But I cannot think or persuade myself, that God gave us eyes only that we may pluck them out, and brought us into the world with reason, that being born men, we might afterwards grow up and improve into brutes, and become elaborately irrational. No, surely; reason is both the gift and image of God; and every degree of its improvement is a farther degree of likeness to him. And though I cannot judge it a fi saying for a dying Christian to make, the wish of Averroes, "Sit anima mea cum palosophis ;" yet, while he lives, I think no Christian ought to be ashamed to wish, "Sit anima mea cum philosophia." And for all these boastings of new lights, inbeamings, and inspirations, that man that follows his reason, both in the choice and defence of his religion, will find himself better led and directed by this one guide, than by a hundred directories. And thus much for the first condition.

2. The second condition required to enominate a thing properly a mystery is, That it be above the reach of reason to find it out, and that it be first knowable only by revelation. This, I suppose, I shall not be called upon to prove; it being a thing clear in itself. But we have been told by some, that there are some hints and traces of the article of the Trinity to be found in some heathen writers, as Trismegistus and Plato, who are said to make mention of it. To which I answer, first, that if there do occur such hints of a Trinity in such writers, yet it follows not hence, that they owed them to the invention of their own


But that we may a little aid and help out our apprehensions in conceiving of this great mystery, let us endeavour to see whether, upon the grounds and notions of reason, we can frame to ourselves any thing that may carry in it some shadow and resemblance at least of one single, undivided nature's casting itself into three subsistences, without receding from its own unity. And for this purpose, we may represent to ourselves an infinite rational mind, which, considered under the first and original perfection of being or existence, may be called the Father, inasmuch as the perfection of existence is the first and productive of all others. Secondly, in the same infinite mind may be considered the perfection of understanding, as being the first great perfection that issues from the perfection of existence, and so may be called the Son, who also is called Aoyos, the Word, as being the first emanation of that infinite mind. And then, thirdly, when that infinite mind, by its understanding, reflects upon its own essential perfections, there cannot but ensue an act of volition and complacency in those perfections, arising from such an intellectual reflection upon them, which may be called the Holy Ghost, who therefore is said to proceed both from the Father and the Son, because there must be not only existence, but also understanding, before there can be love and volition. Here, then, we see, that one and the same mind is both being, understanding, and willing; and yet we can neither say that being is understanding, nor that understanding is willing; nor, on the contrary, that understanding is merely being, nor that willing is understanding; forasmuch as the proper natural conception of one is not the conception of the other, nor yet commensurate to it. And this I propose, neither as a full explication, nor much less as a just representation of this great mystery; but only (as I intimated before, and intend no more now) as some remote and faint resemblance or adumbration thereof. For still this is and must be acknowledged inconceivably above the reach and ken of any human intellect; and as a depth, in which the tallest reason may swim, and, it it ventures too far, may chance to be swallowed up too.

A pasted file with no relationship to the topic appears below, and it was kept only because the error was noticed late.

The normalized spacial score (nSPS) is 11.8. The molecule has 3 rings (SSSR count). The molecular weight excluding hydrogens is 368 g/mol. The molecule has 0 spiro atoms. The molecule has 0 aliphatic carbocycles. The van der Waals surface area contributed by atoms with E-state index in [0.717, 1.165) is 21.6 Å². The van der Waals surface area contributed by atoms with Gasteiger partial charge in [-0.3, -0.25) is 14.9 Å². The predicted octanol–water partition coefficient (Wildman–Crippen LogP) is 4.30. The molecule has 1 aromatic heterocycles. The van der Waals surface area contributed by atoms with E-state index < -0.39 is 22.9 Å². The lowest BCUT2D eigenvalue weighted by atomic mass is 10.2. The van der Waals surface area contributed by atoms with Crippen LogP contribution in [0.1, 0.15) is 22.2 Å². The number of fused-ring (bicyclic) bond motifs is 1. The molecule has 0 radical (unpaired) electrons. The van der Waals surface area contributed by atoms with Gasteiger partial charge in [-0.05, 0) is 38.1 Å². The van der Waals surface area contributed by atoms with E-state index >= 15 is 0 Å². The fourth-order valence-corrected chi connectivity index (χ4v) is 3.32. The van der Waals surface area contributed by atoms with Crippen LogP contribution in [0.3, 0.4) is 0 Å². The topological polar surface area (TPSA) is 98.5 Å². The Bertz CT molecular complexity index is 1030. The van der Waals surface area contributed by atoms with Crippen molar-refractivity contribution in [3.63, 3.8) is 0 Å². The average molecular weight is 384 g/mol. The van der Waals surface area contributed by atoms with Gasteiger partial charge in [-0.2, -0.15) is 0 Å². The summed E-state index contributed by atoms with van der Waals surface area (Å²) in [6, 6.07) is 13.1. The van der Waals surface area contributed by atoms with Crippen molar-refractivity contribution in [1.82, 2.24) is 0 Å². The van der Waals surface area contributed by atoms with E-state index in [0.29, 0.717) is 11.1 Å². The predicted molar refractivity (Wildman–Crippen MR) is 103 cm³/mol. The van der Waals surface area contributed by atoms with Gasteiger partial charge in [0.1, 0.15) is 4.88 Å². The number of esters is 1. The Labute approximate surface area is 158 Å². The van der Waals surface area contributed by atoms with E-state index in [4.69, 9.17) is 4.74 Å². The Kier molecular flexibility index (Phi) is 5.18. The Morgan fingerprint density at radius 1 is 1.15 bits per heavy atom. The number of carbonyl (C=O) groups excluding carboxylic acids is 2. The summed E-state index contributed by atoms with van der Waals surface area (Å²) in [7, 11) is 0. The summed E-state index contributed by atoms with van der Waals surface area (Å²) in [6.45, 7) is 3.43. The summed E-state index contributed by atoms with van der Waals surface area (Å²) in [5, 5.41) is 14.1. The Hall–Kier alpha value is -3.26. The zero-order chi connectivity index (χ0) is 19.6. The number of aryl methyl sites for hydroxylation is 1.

Nay, I think that it was a thing, not only locked up from the researches of reason,


amongst those that were led only by reason, I mean the Gentiles, but that it was also concealed from, or at best but obscurely known by the Jewish church. And Peter Galatine assigns a reason, why God was not pleased to give the Jews any express revelation of this mystery, namely, that people's great stupidity and grossness of apprehension, together with their exceeding proneness to idolatry; by reason of the former of which, they would have been apt to entertain very uncouth and mistaken conceptions of the Godhead and the three Persons, as if they had been three distinct Gods, and thereupon to have been easily induced to an idolatrous worship and opinion of them; and therefore, that the unfolding of this mystery was reserved till the days of the Messias, by which time the world should, by a long increase of knowledge, grow more and more refined, and prepared for the reception of this so sublime and mysterious an article.